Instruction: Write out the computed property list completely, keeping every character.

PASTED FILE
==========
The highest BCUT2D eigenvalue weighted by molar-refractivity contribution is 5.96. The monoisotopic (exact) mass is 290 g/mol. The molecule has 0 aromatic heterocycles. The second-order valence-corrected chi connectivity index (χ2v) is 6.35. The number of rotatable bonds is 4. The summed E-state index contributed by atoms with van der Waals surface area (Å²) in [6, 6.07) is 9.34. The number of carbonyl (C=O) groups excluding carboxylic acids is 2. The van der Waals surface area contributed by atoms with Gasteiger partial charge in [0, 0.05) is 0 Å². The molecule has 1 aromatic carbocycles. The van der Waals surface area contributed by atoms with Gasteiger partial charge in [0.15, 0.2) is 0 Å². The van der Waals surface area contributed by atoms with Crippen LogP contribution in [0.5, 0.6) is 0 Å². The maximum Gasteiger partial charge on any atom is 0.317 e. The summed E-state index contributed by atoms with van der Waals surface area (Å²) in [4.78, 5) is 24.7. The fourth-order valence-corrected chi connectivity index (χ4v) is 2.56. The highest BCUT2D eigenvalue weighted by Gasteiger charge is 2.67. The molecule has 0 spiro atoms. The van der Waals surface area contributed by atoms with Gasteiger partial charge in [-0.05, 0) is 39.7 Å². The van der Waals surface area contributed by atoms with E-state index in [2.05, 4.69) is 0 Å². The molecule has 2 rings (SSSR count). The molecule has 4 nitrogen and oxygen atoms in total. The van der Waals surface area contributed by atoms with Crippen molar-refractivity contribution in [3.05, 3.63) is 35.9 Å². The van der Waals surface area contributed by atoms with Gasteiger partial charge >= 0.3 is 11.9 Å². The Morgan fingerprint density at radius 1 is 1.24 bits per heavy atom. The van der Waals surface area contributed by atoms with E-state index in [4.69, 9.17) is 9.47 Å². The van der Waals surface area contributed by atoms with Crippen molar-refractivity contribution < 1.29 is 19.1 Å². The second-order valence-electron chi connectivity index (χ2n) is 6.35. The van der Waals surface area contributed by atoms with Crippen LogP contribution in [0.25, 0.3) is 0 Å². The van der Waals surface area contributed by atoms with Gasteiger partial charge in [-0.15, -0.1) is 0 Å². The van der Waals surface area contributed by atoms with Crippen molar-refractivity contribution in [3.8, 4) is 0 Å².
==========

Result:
The highest BCUT2D eigenvalue weighted by molar-refractivity contribution is 5.96. The monoisotopic (exact) mass is 290 g/mol. The molecule has 0 aromatic heterocycles. The second-order valence-corrected chi connectivity index (χ2v) is 6.35. The number of rotatable bonds is 4. The summed E-state index contributed by atoms with van der Waals surface area (Å²) in [6, 6.07) is 9.34. The number of carbonyl (C=O) groups excluding carboxylic acids is 2. The van der Waals surface area contributed by atoms with Gasteiger partial charge in [0, 0.05) is 0 Å². The molecule has 1 aromatic carbocycles. The van der Waals surface area contributed by atoms with Gasteiger partial charge in [0.15, 0.2) is 0 Å². The van der Waals surface area contributed by atoms with Crippen LogP contribution in [0.5, 0.6) is 0 Å². The maximum Gasteiger partial charge on any atom is 0.317 e. The summed E-state index contributed by atoms with van der Waals surface area (Å²) in [4.78, 5) is 24.7. The fourth-order valence-corrected chi connectivity index (χ4v) is 2.56. The highest BCUT2D eigenvalue weighted by Gasteiger charge is 2.67. The molecule has 0 spiro atoms. The van der Waals surface area contributed by atoms with Gasteiger partial charge in [-0.05, 0) is 39.7 Å². The van der Waals surface area contributed by atoms with E-state index in [2.05, 4.69) is 0 Å². The molecule has 2 rings (SSSR count). The molecule has 4 nitrogen and oxygen atoms in total. The van der Waals surface area contributed by atoms with Crippen molar-refractivity contribution in [3.05, 3.63) is 35.9 Å². The van der Waals surface area contributed by atoms with Gasteiger partial charge >= 0.3 is 11.9 Å². The Morgan fingerprint density at radius 1 is 1.24 bits per heavy atom. The van der Waals surface area contributed by atoms with E-state index in [4.69, 9.17) is 9.47 Å². The van der Waals surface area contributed by atoms with Crippen molar-refractivity contribution < 1.29 is 19.1 Å². The second-order valence-electron chi connectivity index (χ2n) is 6.35. The van der Waals surface area contributed by atoms with Crippen LogP contribution in [0.25, 0.3) is 0 Å². The van der Waals surface area contributed by atoms with Gasteiger partial charge in [-0.15, -0.1) is 0 Å². The van der Waals surface area contributed by atoms with Crippen molar-refractivity contribution in [3.8, 4) is 0 Å².